SA  gave up too easily on the Joule

The steep rise in the price of crude oil has some of us ruing the dropping of the electrical car project that South Africa initiated a few years back.

The project was embarked on for three main reasons: to get our country to enter the automobile industry; to respond to the climate change phenomenon as well as the expected depletion of fossil fuels; and the accompanying price rise of oil.

To tackle these, the then-department of science and technology, through its entity, the National Research Foundation, contracted a company called Optimal Energy to develop a South African electric car.

The result was the Joule, the most beautiful electric car I launched as minister of the department of science and technology at the Paris Motor Show on  October 2 2008.

The Joule had a range of 150km between charges and was capable of a speed of 135km/h. At the time it was envisaged that the car could be charged in the evenings and be ready for action the next day. Some of us even dreamt that once the vehicle was up and running, we could consider their roofs being covered with photovoltaic panels so that it could be charged when parked in the sun or driving around on sunny days.

Companies such as Eskom, the Post Office, Telkom and others that were sounded out were excited about the project as it would save them quite a penny in fuel costs. A little market research showed that households where people commuted locally, took children to school and ran errands such as shopping, would find the vehicle very handy.

Municipalities whose fleets ran around their cities for the most part were also taken up by the prospects of having such vehicles. It was even suggested that electric buses be assembled in time to carry soccer fans around Gauteng during the 2010 Fifa World Cup.

Because the science and technology department did not have a mandate to venture into manufacturing and trading, the project was handed over to the trade and industry department to take the matter forward by ensuring the mass production of the Joule. For inexplicable reasons, the project was dropped.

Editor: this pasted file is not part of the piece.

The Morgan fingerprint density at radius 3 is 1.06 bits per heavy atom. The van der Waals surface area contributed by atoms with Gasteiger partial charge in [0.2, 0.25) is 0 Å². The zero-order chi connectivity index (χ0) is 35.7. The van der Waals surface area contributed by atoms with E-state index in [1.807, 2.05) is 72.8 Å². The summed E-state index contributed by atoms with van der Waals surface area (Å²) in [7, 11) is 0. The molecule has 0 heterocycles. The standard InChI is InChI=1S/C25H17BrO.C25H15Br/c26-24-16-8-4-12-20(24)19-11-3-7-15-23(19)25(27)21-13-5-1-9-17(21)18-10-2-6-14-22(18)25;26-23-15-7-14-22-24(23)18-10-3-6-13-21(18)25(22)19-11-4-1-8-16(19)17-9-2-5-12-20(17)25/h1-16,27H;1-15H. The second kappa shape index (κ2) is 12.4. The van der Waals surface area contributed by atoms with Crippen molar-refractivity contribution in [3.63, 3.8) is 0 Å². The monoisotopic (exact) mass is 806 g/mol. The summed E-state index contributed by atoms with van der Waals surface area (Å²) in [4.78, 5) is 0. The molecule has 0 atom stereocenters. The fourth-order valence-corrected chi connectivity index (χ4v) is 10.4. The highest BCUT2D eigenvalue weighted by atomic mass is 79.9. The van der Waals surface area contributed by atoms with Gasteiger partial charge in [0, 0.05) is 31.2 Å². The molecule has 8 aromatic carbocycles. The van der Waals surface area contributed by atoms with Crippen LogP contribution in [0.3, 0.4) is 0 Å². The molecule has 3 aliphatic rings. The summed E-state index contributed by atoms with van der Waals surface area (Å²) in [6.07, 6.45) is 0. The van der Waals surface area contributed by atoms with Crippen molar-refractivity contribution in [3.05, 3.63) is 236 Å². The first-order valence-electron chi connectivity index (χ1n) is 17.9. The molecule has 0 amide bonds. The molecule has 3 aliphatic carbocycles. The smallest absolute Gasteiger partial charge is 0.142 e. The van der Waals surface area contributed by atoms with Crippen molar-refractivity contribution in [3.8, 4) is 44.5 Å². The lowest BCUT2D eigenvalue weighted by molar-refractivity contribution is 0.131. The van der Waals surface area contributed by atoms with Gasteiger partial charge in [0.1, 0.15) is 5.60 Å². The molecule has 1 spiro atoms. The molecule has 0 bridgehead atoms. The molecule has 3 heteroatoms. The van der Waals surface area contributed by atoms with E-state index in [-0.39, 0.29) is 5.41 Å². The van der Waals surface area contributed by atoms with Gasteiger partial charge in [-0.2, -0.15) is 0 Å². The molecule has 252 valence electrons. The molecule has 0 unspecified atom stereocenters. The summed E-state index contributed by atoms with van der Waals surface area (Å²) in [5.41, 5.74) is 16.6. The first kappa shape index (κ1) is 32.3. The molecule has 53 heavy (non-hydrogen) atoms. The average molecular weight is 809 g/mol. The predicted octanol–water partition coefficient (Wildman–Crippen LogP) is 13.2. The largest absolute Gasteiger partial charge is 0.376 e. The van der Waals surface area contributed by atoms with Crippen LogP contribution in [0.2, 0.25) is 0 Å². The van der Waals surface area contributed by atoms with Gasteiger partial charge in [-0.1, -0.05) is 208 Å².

With the current exponential increase in the price of fuel, one is left with a deep sense of regret. If only South Africa had continued with the production of electric vehicles, we would have been very far by now. With continuous research and innovation, we would have improved the vehicles tremendously, making them a refuge for many in the country seeking affordable mobility. We would probably have electric buses and taxis for local transport by now. But only if.

The leadership of Eskom around 1999, consisting of people like Reuel Khoza as board chair and Thulani Gcabashe as CEO, were warning the authorities that the company was running out of generating capacity. They were urging the government to give Eskom permission to build new power stations. Their successors sang the same song. Their pleas fell on deaf ears.

We know what the dire consequences of that are: debilitating load-shedding and a hobbled economic environment.

If only Eskom had listened at the time, the charging of the electric vehicles, even during the day, would have been a breeze. We would probably have developed charging stations around the country.

If only Eskom listened at the time, Prasa (the Passenger Rail Agency of SA) would be running commuter trains without hindrance, giving commuters affordable transport.

As the saying goes, to have peace, prepare for war. If only we had done these things, we would have been able to cushion ourselves against the shocks of the escalating costs of crude oil.

 

Mosibudi Mangena.

 

  • Mangena is former minister of science and technology

 

 

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